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Corner Brook lawyer proposes using electronic monitoring system to track client during conditional sentence

Jason Genge of Brig Bay is seen during an appearance at provincial court in Corner Brook Wednesday afternoon
Jason Genge of Brig Bay is seen during an appearance at provincial court in Corner Brook in this file photo. - Gary Kean

A provincial court judge in Corner Brook is being asked to impose a conditional sentence unlike any seen in this province.

Lawyer Robby Ash wants Judge Catherine Allen Westby to consider allowing his client to take part in an electronic monitoring program that would enable him to work outside this province.

Jason Simeon Genge was convicted in provincial court on Thursday afternoon of five charges, including a breach of a probation order from March 25, 2016, an assault and breach of a probation order from July 23, 2016 and breaches of a recognizance and a probation order from July 2, 2017.

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Newfoundland and Labrador did previously have an electronic monitoring program, but it was cut in April 2013.

The system Ash proposed to Judge Catherine Allen-Westby is different than the one previously used as it extends beyond the offender’s home by way of a GPS (global positioning system) that can track movement in real time along with an alcohol monitoring system that would take controlled samples from a person’s body every 30 minutes.

“What an excellent opportunity in this case to be the first case in which use this program, which is being used in other places in Canada, to bring Newfoundland and Labrador up to speed with the rest of the country in accessing this technology,” said Ash in his submissions to the judge.

Ash said the system is not a preventative one, but rather a risk-management tool that acts as a deterrent as the person knows they are being monitored, that someone is watching them.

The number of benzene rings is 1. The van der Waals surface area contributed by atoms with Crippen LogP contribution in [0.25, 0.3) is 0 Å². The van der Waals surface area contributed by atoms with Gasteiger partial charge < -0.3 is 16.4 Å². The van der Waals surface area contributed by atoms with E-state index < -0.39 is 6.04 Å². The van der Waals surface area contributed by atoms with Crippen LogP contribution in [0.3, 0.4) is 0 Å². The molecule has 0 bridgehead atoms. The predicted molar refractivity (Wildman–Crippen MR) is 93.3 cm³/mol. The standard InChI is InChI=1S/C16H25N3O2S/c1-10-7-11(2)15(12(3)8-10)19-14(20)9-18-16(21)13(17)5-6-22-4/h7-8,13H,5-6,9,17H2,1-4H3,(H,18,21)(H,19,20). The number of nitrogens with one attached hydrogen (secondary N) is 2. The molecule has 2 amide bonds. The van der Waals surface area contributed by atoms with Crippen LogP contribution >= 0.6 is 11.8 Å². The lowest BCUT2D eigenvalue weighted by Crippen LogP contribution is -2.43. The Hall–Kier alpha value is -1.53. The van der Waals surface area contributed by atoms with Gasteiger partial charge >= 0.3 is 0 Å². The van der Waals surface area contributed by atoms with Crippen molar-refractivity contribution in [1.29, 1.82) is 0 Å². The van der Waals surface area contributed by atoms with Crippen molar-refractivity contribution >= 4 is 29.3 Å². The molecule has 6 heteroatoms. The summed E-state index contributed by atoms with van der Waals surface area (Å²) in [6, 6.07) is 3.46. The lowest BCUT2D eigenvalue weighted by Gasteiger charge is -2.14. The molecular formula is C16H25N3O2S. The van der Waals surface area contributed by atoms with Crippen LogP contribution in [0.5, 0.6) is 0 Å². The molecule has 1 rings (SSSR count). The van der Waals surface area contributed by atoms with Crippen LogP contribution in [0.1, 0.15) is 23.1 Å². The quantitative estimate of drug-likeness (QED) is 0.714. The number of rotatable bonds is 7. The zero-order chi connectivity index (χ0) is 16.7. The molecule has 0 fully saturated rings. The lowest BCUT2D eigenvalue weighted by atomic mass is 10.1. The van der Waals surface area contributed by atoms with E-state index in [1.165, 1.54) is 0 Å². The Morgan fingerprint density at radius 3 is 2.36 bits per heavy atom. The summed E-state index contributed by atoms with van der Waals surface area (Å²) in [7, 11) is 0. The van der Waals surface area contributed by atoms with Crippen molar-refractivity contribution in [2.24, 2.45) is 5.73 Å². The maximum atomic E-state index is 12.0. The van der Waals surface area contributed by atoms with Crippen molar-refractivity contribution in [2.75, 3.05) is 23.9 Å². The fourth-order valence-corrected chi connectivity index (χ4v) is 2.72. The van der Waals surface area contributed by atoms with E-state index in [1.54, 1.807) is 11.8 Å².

To provide the court with information on the system, Ash had Stephen Tan, founding partner of Recovery Science Corporation, testify to the service offered by his company.

The Ontario-based company offers a compliance-monitoring program that has been used by the courts in both criminal and family matters, in Ontario, Quebec, Nova Scotia, Manitoba, Alberta and British Columbia.

Through a bracelet attached to a person’s leg the company monitors their location through a GPS chip. The system works anywhere in the world where there are cellphone towers, but is not active while a person is on a plane.

The company provides the monitoring and conditional sentence supervisors have the option of being able to make use of the system. The company will notify police, and the supervisor or probation officer if they want to be, if there is a violation.

The company also offers a RF monitoring that would issue an alert if the person moved out of a set range.

The alcohol monitoring bracelet would be separate from the GPS monitor, but part of the RF monitor.

The cost of the systems are covered by the offender who must enter into an agreement with the company and sign a waiver of confidentiality that allows the company to share the information it collects at any time.

Crown attorney Ashley Targett requested at total jail sentence of 120 days be imposed and expressed her opposition to Genge, who is from Brig Bay, being granted a conditional sentence using the monitoring program.

She expressed concern with the reliability of the system proposed by Ash. She also noted that Genge has a history of not complying with court orders.

Allen-Westby will deliver her verdict today.

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